Unit Hamlet




In Act III, Hamlet embarks on coaching several players on acting andemphasizes the importance of the forthcoming performance. The othermain events in the act involve Gertrude’s and Claudius’sdiscussion about Hamlet’s behavior. These events and others inprior scenes reveal Hamlet’s disillusionment with life. This statehas been caused by:

  1. The desire to avenge the murder of his father,

  2. His frustration with corruption,

  3. His indecisiveness

  4. Inability to act,

  5. Women in his life have wronged him,

  6. His friends turn on him easily.

Out of suchdisillusionment, he states in one of his soliloquies that his life isladen with “the slings and arrows of outrageous fortune”(3.1.58). Through this idiom, he intends to say that his life is fullof things that he has no control over. He attempts to question thesethings in order to understand himself and gain self-knowledge. Thisconcept of self-knowledge or self-discovery is pursued through othercharacters such as Ophelia whose identity is shaped by the men in herlife. As for Hamlet, he is stripped off key attributes need to formhis identity. They include

  1. Values- He has conflicting values

  2. Career- He appears to instruct several actors in a manner that suggests he has acting skills, but it is not clear.

  3. Responsibility- he attempts to escape his role and responsibility as a prince

  4. Sanity – the character of Hamlet feigns madness to escape reality (Hamada 63).

There is evidencethat Hamlet feigned for various reasons as below:

    1. He took to act &quotstrange or odd&quot and to &quotput an antic disposition on&quot 1 (1.5.170, 172) so as to make other people believe he is mad

    2. He clearly reveals to his mother that he is feigning madness. He says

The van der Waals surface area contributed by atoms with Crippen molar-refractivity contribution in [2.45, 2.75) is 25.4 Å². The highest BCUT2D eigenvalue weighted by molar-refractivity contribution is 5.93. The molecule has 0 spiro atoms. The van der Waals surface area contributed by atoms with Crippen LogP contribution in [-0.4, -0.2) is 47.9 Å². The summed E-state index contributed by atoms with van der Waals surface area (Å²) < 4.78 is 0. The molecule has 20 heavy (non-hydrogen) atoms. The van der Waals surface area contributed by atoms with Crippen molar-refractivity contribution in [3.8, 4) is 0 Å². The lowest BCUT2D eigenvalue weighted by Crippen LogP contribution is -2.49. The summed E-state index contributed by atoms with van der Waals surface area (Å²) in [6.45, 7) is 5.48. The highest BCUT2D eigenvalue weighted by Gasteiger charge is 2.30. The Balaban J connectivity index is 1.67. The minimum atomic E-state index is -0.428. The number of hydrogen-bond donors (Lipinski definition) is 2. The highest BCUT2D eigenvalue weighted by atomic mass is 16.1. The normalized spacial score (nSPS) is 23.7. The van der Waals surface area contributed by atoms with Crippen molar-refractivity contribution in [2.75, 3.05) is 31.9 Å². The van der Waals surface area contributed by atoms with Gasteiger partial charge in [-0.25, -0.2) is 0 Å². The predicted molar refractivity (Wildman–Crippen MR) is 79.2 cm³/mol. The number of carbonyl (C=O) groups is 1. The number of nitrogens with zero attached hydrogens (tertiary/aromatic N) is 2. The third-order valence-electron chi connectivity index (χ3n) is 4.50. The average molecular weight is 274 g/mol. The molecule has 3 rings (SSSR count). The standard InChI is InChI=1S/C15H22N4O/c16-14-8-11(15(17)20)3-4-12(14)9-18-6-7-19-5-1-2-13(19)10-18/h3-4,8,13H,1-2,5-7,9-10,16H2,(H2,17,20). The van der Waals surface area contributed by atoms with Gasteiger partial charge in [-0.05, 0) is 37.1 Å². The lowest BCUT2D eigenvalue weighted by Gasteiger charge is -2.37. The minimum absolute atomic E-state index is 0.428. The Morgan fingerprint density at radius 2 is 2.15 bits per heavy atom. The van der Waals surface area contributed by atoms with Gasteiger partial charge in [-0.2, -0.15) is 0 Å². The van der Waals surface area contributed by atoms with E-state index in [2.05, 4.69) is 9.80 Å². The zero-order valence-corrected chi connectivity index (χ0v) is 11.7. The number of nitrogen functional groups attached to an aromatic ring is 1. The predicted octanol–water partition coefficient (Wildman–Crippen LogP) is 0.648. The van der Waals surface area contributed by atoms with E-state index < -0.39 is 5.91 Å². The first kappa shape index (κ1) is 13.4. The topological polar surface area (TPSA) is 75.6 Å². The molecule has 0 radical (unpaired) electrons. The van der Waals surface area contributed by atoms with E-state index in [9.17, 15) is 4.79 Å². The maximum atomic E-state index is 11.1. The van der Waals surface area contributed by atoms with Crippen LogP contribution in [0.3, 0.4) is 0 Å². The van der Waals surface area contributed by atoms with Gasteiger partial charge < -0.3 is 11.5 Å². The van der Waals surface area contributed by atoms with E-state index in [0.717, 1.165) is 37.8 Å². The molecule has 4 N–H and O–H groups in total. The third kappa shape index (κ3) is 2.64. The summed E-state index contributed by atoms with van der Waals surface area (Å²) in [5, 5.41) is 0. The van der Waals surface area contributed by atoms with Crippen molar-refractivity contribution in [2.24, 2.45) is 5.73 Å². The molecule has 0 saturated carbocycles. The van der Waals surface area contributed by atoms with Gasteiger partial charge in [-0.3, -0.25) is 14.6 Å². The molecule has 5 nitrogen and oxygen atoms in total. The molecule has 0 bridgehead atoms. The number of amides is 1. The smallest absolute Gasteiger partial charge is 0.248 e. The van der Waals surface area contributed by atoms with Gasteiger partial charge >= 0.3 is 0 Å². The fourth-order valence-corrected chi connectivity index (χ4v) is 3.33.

1. &quotI essentially am not in madness,

      2. But mad in craft.&quot (3.4.187-8.).

    3. He tells Guildenstem that &quothis uncle-father and aunt-mother are deceived,&quot and that he is only &quotmad north-north-west.&quot (2.2.360.)

    4. Hamlet misleads Polonius to think that he is mad but the king expresses his doubts about the madness by saying

&quotThough this be madness,

yet there is method in`t.&quot (2.2.203-4.)


Griefing Ophelia andHamlet

To start with, griefis triggered by various occurs. Milne notes that “Hamlet’snatural grief is modified by his intuition that something isstrangely amiss in his father’s death” (35). Thus not, he onlymourns the death but also the tragedy of betrayal (Cooper 194)

Ophelia is in grief as he seeks to acquire an identity free from themen in her life. She struggles to have a voice of her own and beconsidered a human being. Hamlet griefs the death of his father. Hismother notices his grief and even commands him to shape up. She says,

“Good Hamlet,

cast thy nightly colour off…” (1.2.68)

Ophelia feeds offHamlets grief because of his actions. In the mousetrap scene, Hamletprovokes Ophelia and makes sexually suggestive remarks and evendismisses the capability of women to love for long in reference tohis mother who betrayed her dead husband by marrying her brother inlaw. At the same scene, Ophelia is mad and her language reveals thedivergence between reality and appearance as seen in corruptgovernment operations.

Again, Hamlet expresses pent-up anger by in the nunnery scenes whereshe tells her Get thee to a nunnery” (3.1.6). Here again, sheimplies that Ophelia should not marry of give birth. However, she isindirectly referring to his mother who angered him by marrying hisuncle shortly after the father’s death.

Hamlet believes that he will get over the grief of his father if heavenges him by killing King Claudius. Similarly, Ophelia believesthat she will have her own voice and become a person of good socialstanding. Hamlet revels in puns and dumb jokes to escape the normalcyof life. His puns are even interpreted as madness by some people.


Cooper, Helen.“‘Hamlet and the Invention of Tragedy.’ Ferndndez-Corugedo,”Sederi vol. VII,

pp. 189-199.

Doloff, Steven. &quotTheAugury Motif in Hamlet.&quot Shakespeare Yearbook vol. 7,1996, pp. 403-12.

Hamada, Shihoko.&quotKojin and Hamlet: The Madness of Hamlet, Ophelia, and Ichiro.

Comparative Literature Studies vol. 33, 1996, pp. 59-68.

Milne, Joseph.&quotHamlet: The Conflict between Fate and Grace.&quot HamletStudies vol. 18, 1996,

pp. 29-48.

Schley, Stella Cate.&quotSeeing Hamlet at the Source.&quot Dramatics 62, no.3,1990, pp. 12-13.

Shakespeare,William. Hamlet. New Haven: Yale U Press, 2003.